Someone who has no legs can't run faster than you. Similar differences are true about different brains, but we don't know enough about brains, or what it means to understand linear algebra, to indiscriminately claim that someone is "smarter"...

Comment author: persephonehazard 08 June 2011 02:32:41PM 4 points [-]

I'm not convinced anybody could teach me to understand linear algebra. Or maybe what I mean by that is that I'm not convinced of my own ability to understand linear algebra, which may be a different thing.

I have trouble with maths. More specifically, I have trouble with numbers. What I experience when faced with lots of numbers is akin to how people with dyslexia often describe trying to parse lots of written text - they swim and shift beneath my eyes, and dissolve into a mass of meaningless gobbledegook that I can't pick any sense from. And then after a while, even if I've ploughed through some of this, I start to get what I can only describe as "number fatigue" and things that previously I'd almost started to comprehend seem to slip out from my grasp.

And, when asked to do simple maths, I panic and fly into what is pretty much an anxiety attack. Which, of course, means that I'm not thinking clearly enough to untangle it all and try to start making sense of it.

Maths feels utterly, utterly impenetrable to me. Half the time I can't even work out what the necessary sum is - recent examples include my having no notion of the calculations required for aspect ratio or 10% of a weight in stones and pounds, but this also applies to much simpler things, like the time I couldn't figure out how to calculate the potential eventual fundraising total from the time elapsed, the time remaining and the money so far achieved.

I realise that in a community like this I'm going to stick out like a sore thumb, mind you ;-)

Comment author: handoflixue 08 June 2011 03:49:34AM 0 points [-]

Given the current state of mental health support, at least in the US, I consider them a useful tool for some people to self-medicate. Fun is also a nice perk :)

Comment author: persephonehazard 08 June 2011 02:08:22PM 0 points [-]

Yeah, that's definitely true. And also, of course, cannabis is a marvelous painkiller.

Comment author: Desrtopa 08 June 2011 02:39:19AM 0 points [-]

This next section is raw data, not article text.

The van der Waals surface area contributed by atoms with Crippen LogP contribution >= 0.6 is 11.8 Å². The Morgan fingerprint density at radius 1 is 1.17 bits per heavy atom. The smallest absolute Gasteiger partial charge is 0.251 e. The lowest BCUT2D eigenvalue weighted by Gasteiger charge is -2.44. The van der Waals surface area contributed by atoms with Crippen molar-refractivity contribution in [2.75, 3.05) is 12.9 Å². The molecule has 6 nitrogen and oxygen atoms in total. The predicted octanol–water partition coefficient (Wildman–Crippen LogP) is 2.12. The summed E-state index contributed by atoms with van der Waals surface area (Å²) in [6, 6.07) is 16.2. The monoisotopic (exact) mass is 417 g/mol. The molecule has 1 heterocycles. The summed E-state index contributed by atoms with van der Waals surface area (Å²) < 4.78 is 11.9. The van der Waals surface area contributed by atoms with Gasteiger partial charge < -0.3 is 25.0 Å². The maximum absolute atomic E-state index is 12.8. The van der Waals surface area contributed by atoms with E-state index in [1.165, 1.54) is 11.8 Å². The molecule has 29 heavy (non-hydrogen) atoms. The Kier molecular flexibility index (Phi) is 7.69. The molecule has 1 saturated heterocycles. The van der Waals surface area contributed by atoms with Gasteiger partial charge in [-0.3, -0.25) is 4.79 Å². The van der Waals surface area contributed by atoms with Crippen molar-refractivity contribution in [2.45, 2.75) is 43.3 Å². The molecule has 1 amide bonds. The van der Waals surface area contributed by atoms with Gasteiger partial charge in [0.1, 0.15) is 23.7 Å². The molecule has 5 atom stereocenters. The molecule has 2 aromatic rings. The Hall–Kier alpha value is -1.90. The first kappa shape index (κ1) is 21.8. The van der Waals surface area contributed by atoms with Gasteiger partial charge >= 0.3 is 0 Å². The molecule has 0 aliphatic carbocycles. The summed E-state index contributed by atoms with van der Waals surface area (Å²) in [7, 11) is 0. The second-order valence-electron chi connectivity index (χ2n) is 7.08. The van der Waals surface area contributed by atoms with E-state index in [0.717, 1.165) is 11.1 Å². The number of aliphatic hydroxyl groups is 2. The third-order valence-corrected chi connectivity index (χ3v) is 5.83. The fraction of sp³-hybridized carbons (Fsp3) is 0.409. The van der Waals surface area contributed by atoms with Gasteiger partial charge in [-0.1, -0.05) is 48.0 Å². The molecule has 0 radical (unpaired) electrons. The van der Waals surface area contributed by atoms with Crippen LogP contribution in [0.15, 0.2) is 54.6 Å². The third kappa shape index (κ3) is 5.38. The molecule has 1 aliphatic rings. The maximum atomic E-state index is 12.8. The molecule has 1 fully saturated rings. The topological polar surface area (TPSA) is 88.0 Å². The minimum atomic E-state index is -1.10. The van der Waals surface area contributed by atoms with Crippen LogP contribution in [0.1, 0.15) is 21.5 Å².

Provided there's nothing else to counterbalance it, but if what drugs provide is only fun, then arguing for them on any grounds other than fun is disingenuous.

Comment author: persephonehazard 08 June 2011 02:59:36AM 1 point [-]

Yes, that's very true.

I have found, in my personal and not at all even a little bit scientific personal experience, that altered states can be very good indeed for what people who write (I don't paint or practice higher mathematics or any of the other relevant things, so I shan't presume to comment on them) call the creative process. But then, maybe this isn't the right place for talking about The Creative Process, which I suppose is a nebulous and rather wanky sort of a term even if it is something very dear to my heart.

Comment author: Alicorn 07 June 2011 10:43:55PM 0 points [-]

Yes. Absolutely. Almost /everyone/ lies to complete strangers sometimes. Who among us has never given an enhanced and glamourfied story about who they are to a stranger they struck up a conversation with on a train?

Never? Really? Not even /once/?

If everyone regularly talked to strangers on trains, and exactly once lied to such a stranger, it would still be pretty safe to assume that any given train-stranger is being honest with you.

Comment author: persephonehazard 08 June 2011 02:55:40AM 1 point [-]

Actually, yes, you're entirely right.

In conversations I've had about this with friends - good grief, there's a giant flashing anecdata alert if ever I did see one, but it's the best we've got to go off here - I would suspect that people do it often enough that it's a reasonable thing to consider in a situation like the one being discussed here, though.

Not that I think it's a bad thing that the person in question didn't, mind you. It would be a very easy option not to consider.

Comment author: [deleted] 24 April 2011 07:40:26PM *  3 points [-]

Interesting article, I will need to think quite thoroughly about this for some time. In the meantime I hope I can bothered you with a quick question:

What is your gender?

This might seem irrelevant, silly (as perhaps it is easy to deduce from your handle for someone of a different background that me or because you mentioned it in some other post I haven't read) or even offensive (it is certainly not meant that way), but I assure you that this is simply because I want to understand you better (in order to get part 1 to 3 right). It may seem not much can be derived from such information when dealing with unorthodox cognitive spaces or exploring the perspective of those who are neurodiverse in relation to me (and this post is arguably as much about the latter as the former), but every little bit helps me shift my estimation of the odds to where they should be. Actually on second thought I think simply the differential demographics of different kinds of neurodiversity and their interaction with society means gender is hugely important.

Comment author: persephonehazard 08 June 2011 02:34:05AM 1 point [-]

This is off-topic, for which I apologise, but I now find myself fascinated by the various ways in which gender is communicated. It seemed really very obvious indeed to me that Skatche was male; so much so I was vaguely susprised that the question had been asked.

I think it's a combination of the split of experiences, different writing styles (men /do/ write differently than women) and LW being a very male-dominated environment.